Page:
processorCoreCount = logicalProcessorCount
    else
      print '(A,I0)',"  Number of physical processor packages: ", processorPackageCount
    end if
    print '(A,I0)',"  Number of NUMA nodes: ", numaNodeCount
    print '(A,I0)',"  Number of processor cores: ", processorCoreCount
    print '(A,I0)',"  Number of logical processors: ", logicalProcessorCount
    print '(A,*(I0,:,"/"))',"  Number of processor L1/L2/L3 caches: ",processorCacheCount

    end program ProcessorInfo

 

 

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14 Replies
Barbara_P_Intel
Moderator
1,393 Views

Devorah says to check the FAQ for the link to the samples for Windows.

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Steve_Lionel
Honored Contributor III
1,392 Views

Do keep in mind that these samples have not been updated since 2019, and probably not since 2016. But, they are still useful.

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JohnNichols
Valued Contributor III
1,378 Views

I agree they are really useful,  I have some free time whilst I work on the Smithsonian stuff, their download speed is 2g standard, so I was happily just reading the IFORT manual and when I get to a bit of code, I stick it into a blank console and try it.  If it throws an error I report it, why not it is easy to do and someone may as well fix it. 

I found some WIN Fortran code, I need some Windows Fortan code as a holder program, I grabbed one from the samples, but it will not compile and I CANNOT FIND ANY REFERENCE TO ERROR CODE 8949 in the PDF manuals or online, and the text is so short on the MSVS it does not make sense to me.  

A data entity with the ALLOCATABLE or POINTER attribute is not interoperable. [BUFFER]. So does this mean I cannot use the statement?  It appears to mean that buffer is not transferable to C. 

returnLength = C_SIZEOF(buffer(1))  but if I point to buffer(1) it works, just tried it and then the program calculates how much I need.

So why will c_sizeof work with one element but not the entire array?  

Screenshot 2023-02-24 174115.png

 

thanks the samples pointed to in the FAQ are the same ones that someone loaded into the Forum a few years ago as a zip file. 

 

It appears the ProcessorInfo sample needs to be fixed at line 81 and change buffer to buffer(1)

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JohnNichols
Valued Contributor III
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of course making the 20 a variable then allows line 3 to be a simple multiplication 

allocate (buffer(20))
    lpi_element_length = C_SIZEOF(buffer(1))
    returnLength = C_SIZEOF(buffer)

 

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andrew_4619
Honored Contributor II
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returnLength = size(buffer)*lpi_element_length

 

There error is because a few releases back the standards checking improved. The c_sizeof on the allocatable array is not compliant. A single element is so long as the type is bind(c). If the array was not allocatable it would be ok.

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JohnNichols
Valued Contributor III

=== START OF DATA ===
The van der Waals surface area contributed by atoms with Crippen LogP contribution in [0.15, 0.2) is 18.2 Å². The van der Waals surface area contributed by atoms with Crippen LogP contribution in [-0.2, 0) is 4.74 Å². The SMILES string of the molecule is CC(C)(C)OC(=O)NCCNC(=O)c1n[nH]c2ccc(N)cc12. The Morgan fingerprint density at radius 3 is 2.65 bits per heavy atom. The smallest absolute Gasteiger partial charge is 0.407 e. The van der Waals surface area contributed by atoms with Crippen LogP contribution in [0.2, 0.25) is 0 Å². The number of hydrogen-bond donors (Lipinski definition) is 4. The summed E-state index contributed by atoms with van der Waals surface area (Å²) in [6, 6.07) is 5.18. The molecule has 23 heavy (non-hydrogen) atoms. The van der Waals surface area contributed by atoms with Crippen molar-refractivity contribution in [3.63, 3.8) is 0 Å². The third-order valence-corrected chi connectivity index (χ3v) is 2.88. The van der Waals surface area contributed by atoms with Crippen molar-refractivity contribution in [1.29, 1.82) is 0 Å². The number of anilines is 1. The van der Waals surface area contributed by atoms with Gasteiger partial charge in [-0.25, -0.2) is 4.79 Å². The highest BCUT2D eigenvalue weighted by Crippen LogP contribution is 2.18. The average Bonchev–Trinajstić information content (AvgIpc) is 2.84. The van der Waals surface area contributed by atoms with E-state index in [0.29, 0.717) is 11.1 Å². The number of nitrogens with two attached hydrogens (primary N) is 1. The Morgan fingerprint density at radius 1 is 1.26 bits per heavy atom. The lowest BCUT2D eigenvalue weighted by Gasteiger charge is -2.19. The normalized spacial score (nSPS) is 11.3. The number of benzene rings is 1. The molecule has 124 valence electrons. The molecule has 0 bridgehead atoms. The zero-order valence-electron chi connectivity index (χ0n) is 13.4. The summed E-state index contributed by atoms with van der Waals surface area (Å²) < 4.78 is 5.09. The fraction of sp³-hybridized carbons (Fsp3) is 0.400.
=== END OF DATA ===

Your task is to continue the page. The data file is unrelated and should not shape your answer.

1,327 Views

this points to the need to keep the Samples and the manual up to date, the only way to do that is testing.  

it is interesting, you learn a lot looking at other code.  

@Barbara_P_Intel  - how do we submit changes to the samples?  

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Barbara_P_Intel
Moderator
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@JohnNichols, good question on changes! As Steve said these samples are old. Steve and others developed them. They should be checked, updated as needed and moved to the oneAPI sample github. The samples update process is not as defined as for the documentation.

If you want just add them to this thread, but I think when the samples get tested against the current compilers the issues will come to light. Sounds like a task for an intern. 

 

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Steve_Lionel
Honored Contributor III
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"Sounds like a task for an intern."

Or, heaven forbid, PV (Product Validation). I spent a LOT of time building batch scripts for the samples so that PV could run them as part of its regular testing. I guess that got dropped.

If one wanted to submit samples to the oneAPI github, how would one go about doing that?

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Barbara_P_Intel
Moderator
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@Steve_Lionel, why don't you post samples here. I can gather them and add them to the PSXE samples we need to get migrated.

 

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Steve_Lionel
Honored Contributor III
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I was thinking more of fixing up the existing samples, but, sure. The one I did recently with opening a URL could be used, though there isn't currently an Intel module for SHLWAPI.

Barbara_P_Intel
Moderator
1,211 Views

Fixing the existing? Love that! Post here when you've got an update.

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JohnNichols
Valued Contributor III
1,196 Views

 

JohnNichols_0-1677730149119.png

 

I stumbled across this picture today, it made me chuckle and think of this earnest web forum.  

There are always samples in life.  

 

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Steve_Lionel
Honored Contributor III
1,168 Views

I hope Intel appreciates the free work they're getting.

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JohnNichols
Valued Contributor III
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Actually I got a nice note from Karen at Intel thanking me for the suggestions, so it seems a fair trade.  

It is also a good way to practice, I am not at the Fortran level of some of you lot.  

No one really values free work, but I value the free compiler and the friendships on this forum, otherwise you are like I was in the 80s learning LISP on my own.  

I was thinking about a short story about the picture,  

Me:  I reckon they have about a 2 hour head start it is not steaming, but it is warm. 

Jim:  hang on I have a mercury thermometer in my saddle bag

mecej4, I have a chart of horse output temperature against ambient temperature with time, we can put a finer tolerance on their lead.  

Jim:  Has anyone seen Steve, 

Me, Steve is fine, Killer, the black stallion, will stop running sooner or later and bring him back, or wait at the next waterhole. 

Jim: Your small daughter rides Killer, what happened to Steve, 

me: Forgot to tell him Killer does not like spurs, Rebecca never uses spurs.  

 

Fortran in the 1860's. 

Sorry, Steve I could not leave you out of the story.